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Inflation dip brings cheer to cash-strapped consumers

A 0.6% fall in inflation between November and December 2011 has been welcomed as a much-needed reprieve for financially squeezed households.

Figures by the Office for National Statistics last week revealed the consumer price index fell from 4.8% to 4.2% in December 2011, the biggest decline since November and December 2008. The retail prices index dropped from 5.2% to 4.8% in December. The ONS said the biggest downward pressures on inflation came from petrol, gas and clothing.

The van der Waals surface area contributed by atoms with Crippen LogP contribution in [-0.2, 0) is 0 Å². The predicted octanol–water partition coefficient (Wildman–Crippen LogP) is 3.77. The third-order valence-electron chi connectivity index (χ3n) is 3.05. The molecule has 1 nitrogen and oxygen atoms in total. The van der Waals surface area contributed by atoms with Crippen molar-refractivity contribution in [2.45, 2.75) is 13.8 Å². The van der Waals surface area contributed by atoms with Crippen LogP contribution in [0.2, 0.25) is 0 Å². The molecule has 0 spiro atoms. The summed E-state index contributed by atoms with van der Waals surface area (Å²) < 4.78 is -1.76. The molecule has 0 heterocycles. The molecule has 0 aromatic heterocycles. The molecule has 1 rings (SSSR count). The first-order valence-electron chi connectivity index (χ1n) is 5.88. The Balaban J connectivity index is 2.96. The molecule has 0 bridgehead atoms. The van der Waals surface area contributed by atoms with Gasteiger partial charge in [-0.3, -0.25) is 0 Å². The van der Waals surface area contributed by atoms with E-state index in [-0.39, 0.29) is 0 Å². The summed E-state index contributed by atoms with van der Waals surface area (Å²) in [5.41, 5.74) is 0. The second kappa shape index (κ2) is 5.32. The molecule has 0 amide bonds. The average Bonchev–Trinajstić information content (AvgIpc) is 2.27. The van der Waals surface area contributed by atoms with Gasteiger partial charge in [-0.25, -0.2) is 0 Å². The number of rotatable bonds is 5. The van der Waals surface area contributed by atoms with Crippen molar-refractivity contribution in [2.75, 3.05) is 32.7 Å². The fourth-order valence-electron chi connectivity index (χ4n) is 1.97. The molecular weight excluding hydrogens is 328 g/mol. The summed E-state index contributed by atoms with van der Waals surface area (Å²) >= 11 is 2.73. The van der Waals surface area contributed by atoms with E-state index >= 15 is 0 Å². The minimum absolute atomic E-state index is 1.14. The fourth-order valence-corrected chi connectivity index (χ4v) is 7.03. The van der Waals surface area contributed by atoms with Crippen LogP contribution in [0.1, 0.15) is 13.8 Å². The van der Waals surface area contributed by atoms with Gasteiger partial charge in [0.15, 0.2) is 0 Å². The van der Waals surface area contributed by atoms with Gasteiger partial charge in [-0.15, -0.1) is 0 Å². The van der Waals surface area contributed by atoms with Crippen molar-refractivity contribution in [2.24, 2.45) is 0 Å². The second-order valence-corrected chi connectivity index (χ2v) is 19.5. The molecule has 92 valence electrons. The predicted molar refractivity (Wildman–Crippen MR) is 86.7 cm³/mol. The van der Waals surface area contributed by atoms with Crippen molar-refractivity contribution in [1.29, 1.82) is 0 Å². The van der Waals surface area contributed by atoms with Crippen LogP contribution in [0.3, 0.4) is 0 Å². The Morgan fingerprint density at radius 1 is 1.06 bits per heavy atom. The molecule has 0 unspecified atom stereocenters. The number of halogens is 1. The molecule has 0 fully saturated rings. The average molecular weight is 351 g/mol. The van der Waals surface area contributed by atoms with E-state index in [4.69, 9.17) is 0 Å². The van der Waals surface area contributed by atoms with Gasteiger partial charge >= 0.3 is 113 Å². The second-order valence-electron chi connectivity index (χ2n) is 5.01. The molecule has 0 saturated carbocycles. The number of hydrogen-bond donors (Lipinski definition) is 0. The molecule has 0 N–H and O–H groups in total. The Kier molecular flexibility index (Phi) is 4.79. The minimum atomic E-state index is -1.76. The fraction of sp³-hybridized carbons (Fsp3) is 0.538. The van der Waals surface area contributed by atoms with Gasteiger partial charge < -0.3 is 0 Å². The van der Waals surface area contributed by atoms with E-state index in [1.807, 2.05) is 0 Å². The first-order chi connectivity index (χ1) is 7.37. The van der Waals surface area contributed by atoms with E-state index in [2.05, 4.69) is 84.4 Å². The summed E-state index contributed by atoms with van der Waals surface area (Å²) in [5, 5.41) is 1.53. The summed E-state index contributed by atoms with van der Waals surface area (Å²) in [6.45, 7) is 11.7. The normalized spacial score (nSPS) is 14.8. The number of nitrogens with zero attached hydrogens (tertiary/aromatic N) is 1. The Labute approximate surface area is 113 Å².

Both the RPI and CPI have fallen markedly since September 2011, when the RPI reached a 20-year high of 5.8% and the CPI stood at 5.6%.

Kevin Mountford, head of banking at Moneysupermarket.com, says: “The rising cost of living has had a major impact on household budgets for the past 12 months and signs that this is beginning to reduce are welcome. However, despite inflation falling month on month, prices are still high.”

Vicky Redwood, chief UK economist at Capital Economics, says inflation has dropped for the third consecutive month and further significant declines seem likely, helped by recent announcements of gas and electricity price cuts.

She says: “Obviously these falls in inflation will help alleviate the squeeze on households’ pay, but the deteriorating labour market and tightening credit conditions will maintain the downward pressure on consumer spending this year.”

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